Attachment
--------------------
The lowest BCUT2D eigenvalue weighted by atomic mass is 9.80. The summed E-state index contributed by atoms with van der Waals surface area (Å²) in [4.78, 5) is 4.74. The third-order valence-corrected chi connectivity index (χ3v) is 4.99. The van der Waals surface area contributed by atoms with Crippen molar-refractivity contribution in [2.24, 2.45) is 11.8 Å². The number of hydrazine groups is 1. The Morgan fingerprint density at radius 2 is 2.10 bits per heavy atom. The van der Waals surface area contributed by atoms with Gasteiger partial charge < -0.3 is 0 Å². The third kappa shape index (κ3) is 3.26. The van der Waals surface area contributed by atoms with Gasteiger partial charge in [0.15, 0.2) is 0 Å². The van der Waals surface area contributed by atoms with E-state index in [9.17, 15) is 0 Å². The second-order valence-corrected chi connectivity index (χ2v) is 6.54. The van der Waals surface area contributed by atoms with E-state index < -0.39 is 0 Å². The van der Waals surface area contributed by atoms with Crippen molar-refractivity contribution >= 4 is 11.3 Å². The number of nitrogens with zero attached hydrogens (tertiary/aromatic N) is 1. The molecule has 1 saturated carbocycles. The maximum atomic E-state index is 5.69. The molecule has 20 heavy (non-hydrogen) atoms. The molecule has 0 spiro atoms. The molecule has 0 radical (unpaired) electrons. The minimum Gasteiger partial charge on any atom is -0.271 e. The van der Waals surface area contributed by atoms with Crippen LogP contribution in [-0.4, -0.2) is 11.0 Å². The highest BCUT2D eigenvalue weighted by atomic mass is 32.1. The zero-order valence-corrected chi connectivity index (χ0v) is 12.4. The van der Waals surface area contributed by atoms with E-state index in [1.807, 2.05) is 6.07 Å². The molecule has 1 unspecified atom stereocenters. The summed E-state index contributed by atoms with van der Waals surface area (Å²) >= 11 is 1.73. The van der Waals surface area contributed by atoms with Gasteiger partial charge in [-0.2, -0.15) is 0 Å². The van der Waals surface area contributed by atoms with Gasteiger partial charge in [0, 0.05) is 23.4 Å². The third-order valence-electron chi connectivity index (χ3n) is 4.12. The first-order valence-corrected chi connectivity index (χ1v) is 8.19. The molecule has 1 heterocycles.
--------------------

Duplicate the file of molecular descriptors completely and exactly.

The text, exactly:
The lowest BCUT2D eigenvalue weighted by atomic mass is 9.80. The summed E-state index contributed by atoms with van der Waals surface area (Å²) in [4.78, 5) is 4.74. The third-order valence-corrected chi connectivity index (χ3v) is 4.99. The van der Waals surface area contributed by atoms with Crippen molar-refractivity contribution in [2.24, 2.45) is 11.8 Å². The number of hydrazine groups is 1. The Morgan fingerprint density at radius 2 is 2.10 bits per heavy atom. The van der Waals surface area contributed by atoms with Gasteiger partial charge < -0.3 is 0 Å². The third kappa shape index (κ3) is 3.26. The van der Waals surface area contributed by atoms with Gasteiger partial charge in [0.15, 0.2) is 0 Å². The van der Waals surface area contributed by atoms with E-state index in [9.17, 15) is 0 Å². The second-order valence-corrected chi connectivity index (χ2v) is 6.54. The van der Waals surface area contributed by atoms with E-state index < -0.39 is 0 Å². The van der Waals surface area contributed by atoms with Crippen molar-refractivity contribution >= 4 is 11.3 Å². The number of nitrogens with zero attached hydrogens (tertiary/aromatic N) is 1. The molecule has 1 saturated carbocycles. The maximum atomic E-state index is 5.69. The molecule has 20 heavy (non-hydrogen) atoms. The molecule has 0 spiro atoms. The molecule has 0 radical (unpaired) electrons. The minimum Gasteiger partial charge on any atom is -0.271 e. The van der Waals surface area contributed by atoms with Crippen LogP contribution in [-0.4, -0.2) is 11.0 Å². The highest BCUT2D eigenvalue weighted by atomic mass is 32.1. The zero-order valence-corrected chi connectivity index (χ0v) is 12.4. The van der Waals surface area contributed by atoms with E-state index in [1.807, 2.05) is 6.07 Å². The molecule has 1 unspecified atom stereocenters. The summed E-state index contributed by atoms with van der Waals surface area (Å²) >= 11 is 1.73. The van der Waals surface area contributed by atoms with Gasteiger partial charge in [-0.2, -0.15) is 0 Å². The van der Waals surface area contributed by atoms with Gasteiger partial charge in [0, 0.05) is 23.4 Å². The third-order valence-electron chi connectivity index (χ3n) is 4.12. The first-order valence-corrected chi connectivity index (χ1v) is 8.19. The molecule has 1 heterocycles.